A new Reserve Bank-style council will protect retirement savings from meddling politicians, says the Minister for Financial Services, Bill Shorten.
The Council of Superannuation Custodians, first flagged on Friday, is intended to stop governments from fiddling with tax concessions to fill budget holes or otherwise changing the rules without long notice periods.
The council would act as an independent umpire that would transparently evaluate proposals and publish data on costs and benefits of existing superannuation concessions and any mooted changes.
"We separated monetary policy from the day-to-day of the government and that was a big breakthrough," Mr Shorten said in an interview in Beijing, where he is part of a high-profile Australian delegation led by Prime Minister Julia Gillard.
"We separated the setting of the minimum wage, which still affects one and a half million people," he said. "Let's have a mechanism that takes some of the political capital incentive out of the game. That's the path we're heading down [and] that is genuine reform."
Treasurer Wayne Swan and Mr Shorten announced the proposed council on Friday and said they would ensure future changes were consistent with an agreed Charter of Superannuation Adequacy and Sustainability.
They said the charter would be guided by principles of certainty, adequacy, fairness and sustainability. Details will be developed through an intensive consultation process led by a charter group, to be established in coming weeks.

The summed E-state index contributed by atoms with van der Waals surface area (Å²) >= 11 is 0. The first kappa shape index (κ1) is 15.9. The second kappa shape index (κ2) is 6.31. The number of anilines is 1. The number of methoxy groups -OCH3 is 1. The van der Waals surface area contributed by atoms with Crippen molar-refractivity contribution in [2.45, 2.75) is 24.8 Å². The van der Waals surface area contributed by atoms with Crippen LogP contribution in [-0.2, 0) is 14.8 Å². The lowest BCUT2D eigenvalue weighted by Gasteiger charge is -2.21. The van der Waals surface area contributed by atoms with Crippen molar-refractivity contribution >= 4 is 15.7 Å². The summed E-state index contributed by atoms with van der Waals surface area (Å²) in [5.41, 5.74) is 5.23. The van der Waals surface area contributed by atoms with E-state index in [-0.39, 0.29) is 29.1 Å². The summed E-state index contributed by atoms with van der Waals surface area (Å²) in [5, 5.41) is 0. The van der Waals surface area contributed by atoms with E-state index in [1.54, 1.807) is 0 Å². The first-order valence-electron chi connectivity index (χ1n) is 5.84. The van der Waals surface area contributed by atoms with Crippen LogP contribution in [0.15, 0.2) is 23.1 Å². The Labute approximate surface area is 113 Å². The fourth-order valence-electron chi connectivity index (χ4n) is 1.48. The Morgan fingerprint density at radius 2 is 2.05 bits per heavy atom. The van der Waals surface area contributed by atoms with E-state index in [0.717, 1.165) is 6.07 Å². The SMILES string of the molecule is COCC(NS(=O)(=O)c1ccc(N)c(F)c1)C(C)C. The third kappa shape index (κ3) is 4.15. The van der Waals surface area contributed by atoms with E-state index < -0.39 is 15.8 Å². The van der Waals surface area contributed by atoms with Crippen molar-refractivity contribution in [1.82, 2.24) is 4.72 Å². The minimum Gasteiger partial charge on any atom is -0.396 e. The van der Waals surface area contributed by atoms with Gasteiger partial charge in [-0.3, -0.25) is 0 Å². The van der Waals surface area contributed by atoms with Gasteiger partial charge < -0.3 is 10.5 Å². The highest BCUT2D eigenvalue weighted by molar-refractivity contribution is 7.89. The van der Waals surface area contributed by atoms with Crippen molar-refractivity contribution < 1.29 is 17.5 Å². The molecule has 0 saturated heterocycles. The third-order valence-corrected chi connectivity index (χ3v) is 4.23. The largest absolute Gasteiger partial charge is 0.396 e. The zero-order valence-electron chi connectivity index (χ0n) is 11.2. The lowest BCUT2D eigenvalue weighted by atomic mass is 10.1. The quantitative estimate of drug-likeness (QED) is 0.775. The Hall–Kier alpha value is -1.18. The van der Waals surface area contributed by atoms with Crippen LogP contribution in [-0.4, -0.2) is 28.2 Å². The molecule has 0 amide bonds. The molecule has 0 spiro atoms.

Mr Shorten's comments are the first to add some detail.
He said the proposal might require three years' notice of tax treatment changes or seven years to change the preservation age.
"You know people just hate changing goal posts, people hate inconsistency, people hate starting one plan and then doing another because the rules change retrospectively," he said. "I'm interested in what superannuation looks like in 2020 for 2040 and what superannuation looks like in 2030 for 2050.
"People say that the Hawke-Keating reforms were then, and now this is now, and it's all different," Mr Shorten said. "Independent monetary policy, independent superannuation policy, I don't think its any different."
Andrea Slattery, representing self-managed superannuation funds, said industry had long called for an independent body that would take policymaking away from short-term fiscal goals.
"We need a bipartisan system that can de-politicise superannuation policy," said Ms Slattery, chief executive of SMSF Professionals' Association of Australia.
She said the proposed council would strengthen the system and focus policymaking on long-term goals "if it's actually introduced".